Lyman Estate Landscape History
The Lyman Estate, established in 1793 by wealthy Boston merchant Theodore Lyman, is a rare example of late eighteenth-century garden design, fashioned after the great park-like setting of English aristocratic country homes. Called The Vale because of its low-lying situation alongside a stream, the estate was one of several pastoral retreats built by Boston merchants outside the city. Typically, these estates combined a mansion and pleasure garden with a working farm. The Lymans used The Vale primarily as a warm-weather retreat and resided on Boston’s Beacon Hill the rest of the year.
To create grounds that complemented the Federal-style mansion designed by Samuel McIntire, Lyman engaged landscape gardener William Bell, a recent immigrant from Great Britain. The landscape design featured rolling pastures, lawns, winding paths, and ponds characteristic of the picturesque style. Groups of trees framed scenic vistas while work areas, like the kitchen and cutting gardens and outbuildings, were screened from view. The original approach followed a tree-lined road through the front meadow and over a stone bridge. Although the bridge was subsequently demolished, a six-hundred-foot brick wall behind the house, used for espaliering peaches, still survives. A wooded knoll beyond the peach wall contained a park with a herd of imported spotted deer. The estate made a magnificent impression on all who saw it; in 1822, poet William Cullen Bryant, who described its marvels in a letter, called it “a perfect paradise.”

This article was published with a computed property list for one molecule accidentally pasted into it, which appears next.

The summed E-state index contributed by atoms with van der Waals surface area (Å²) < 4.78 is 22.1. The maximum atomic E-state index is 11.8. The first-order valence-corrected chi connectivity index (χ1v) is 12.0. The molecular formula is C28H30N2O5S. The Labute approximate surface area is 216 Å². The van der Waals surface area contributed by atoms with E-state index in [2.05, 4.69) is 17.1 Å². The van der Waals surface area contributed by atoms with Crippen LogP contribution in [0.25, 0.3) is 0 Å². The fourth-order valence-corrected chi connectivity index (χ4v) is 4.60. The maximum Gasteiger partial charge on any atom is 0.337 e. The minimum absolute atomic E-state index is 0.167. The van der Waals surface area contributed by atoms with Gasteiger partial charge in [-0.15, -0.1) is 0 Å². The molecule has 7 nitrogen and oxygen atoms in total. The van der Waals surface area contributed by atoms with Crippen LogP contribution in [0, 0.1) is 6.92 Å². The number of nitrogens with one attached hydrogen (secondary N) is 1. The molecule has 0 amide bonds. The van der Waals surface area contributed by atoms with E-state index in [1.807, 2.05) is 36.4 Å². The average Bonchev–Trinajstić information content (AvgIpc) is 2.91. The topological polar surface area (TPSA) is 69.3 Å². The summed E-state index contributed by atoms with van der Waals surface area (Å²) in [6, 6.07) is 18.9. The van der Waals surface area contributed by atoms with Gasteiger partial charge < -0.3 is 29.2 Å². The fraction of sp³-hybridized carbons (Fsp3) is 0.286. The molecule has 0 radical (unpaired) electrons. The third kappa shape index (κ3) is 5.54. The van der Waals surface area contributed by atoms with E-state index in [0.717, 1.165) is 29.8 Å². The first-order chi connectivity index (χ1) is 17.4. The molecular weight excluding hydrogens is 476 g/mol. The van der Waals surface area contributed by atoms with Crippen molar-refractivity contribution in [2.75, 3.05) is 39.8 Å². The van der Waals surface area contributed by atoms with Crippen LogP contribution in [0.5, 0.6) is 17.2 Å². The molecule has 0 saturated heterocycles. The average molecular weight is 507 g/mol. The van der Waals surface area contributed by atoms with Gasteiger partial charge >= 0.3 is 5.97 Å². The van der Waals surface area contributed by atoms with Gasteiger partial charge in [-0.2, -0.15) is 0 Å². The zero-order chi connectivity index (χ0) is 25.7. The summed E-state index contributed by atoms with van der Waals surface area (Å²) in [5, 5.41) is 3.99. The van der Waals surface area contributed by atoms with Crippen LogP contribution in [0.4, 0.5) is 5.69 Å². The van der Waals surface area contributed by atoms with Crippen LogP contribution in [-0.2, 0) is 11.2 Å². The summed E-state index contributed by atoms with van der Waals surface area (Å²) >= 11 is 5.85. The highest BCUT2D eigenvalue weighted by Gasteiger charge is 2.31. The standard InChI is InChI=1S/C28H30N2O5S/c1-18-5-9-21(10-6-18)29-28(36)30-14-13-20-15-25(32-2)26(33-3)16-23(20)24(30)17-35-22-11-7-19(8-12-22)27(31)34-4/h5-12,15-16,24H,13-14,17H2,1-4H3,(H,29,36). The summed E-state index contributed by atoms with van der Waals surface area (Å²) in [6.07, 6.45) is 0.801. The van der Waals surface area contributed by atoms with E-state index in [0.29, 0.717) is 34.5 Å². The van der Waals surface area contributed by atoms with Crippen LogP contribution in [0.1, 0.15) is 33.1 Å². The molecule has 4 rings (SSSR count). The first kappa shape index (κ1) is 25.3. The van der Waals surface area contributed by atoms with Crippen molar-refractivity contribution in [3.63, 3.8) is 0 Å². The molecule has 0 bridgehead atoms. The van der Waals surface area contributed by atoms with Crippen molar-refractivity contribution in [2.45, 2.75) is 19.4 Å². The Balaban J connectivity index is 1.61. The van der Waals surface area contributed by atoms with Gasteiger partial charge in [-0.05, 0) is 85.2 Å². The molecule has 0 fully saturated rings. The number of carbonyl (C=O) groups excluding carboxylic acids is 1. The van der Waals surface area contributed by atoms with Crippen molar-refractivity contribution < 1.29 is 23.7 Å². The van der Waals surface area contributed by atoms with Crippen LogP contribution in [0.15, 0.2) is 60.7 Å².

Lyman experimented with and promoted forward-looking agricultural practices and floriculture. In the 1820s, he imported some of the first European copper beeches to be planted in America. The estate’s greenhouse complex is one of the oldest surviving examples in the country. A pit greenhouse, built in 1796, was the first, followed in 1804 by a three-part structure for citrus, figs, pineapples, bananas, and other fruits. In 1820, Lyman added a greenhouse for the cultivation of camellias, a popular pursuit among Boston’s gentry. The greenhouses were further expanded in 1840 and again in the twentieth century. Today, they are renowned for their hundred-year-old camellias and grapes and their broad selection of orchids, along with choice specimens available for purchase and expert advice.
As the Victorian era advanced, the family embellished the landscape, planting flowering shrubs along the pathways, and cutting flower beds into the lawn. Behind the house, the rhododendrons, azaleas, and magnolias planted before the Civil War still light up the yard each spring. Vegetables, sheltered by a boxwood hedge, were grown in the garden along the peach wall, later replaced by annual and perennial flowers.
The 1938 hurricane downed many of the estate’s large old trees. Today, the sugar maples lining the entrance road, the copper beech beside the camellia house, and the large tulip tree by the parking lot remain as some of the oldest trees on the property.
Historic New England is currently restoring the landscape to its appearance in the 1920s, reconnecting lost pathways and reinstalling the boxwood hedge along the peach wall garden. The restoration retains the core elements of the landscape’s original English-style design while reflecting its evolution over the centuries.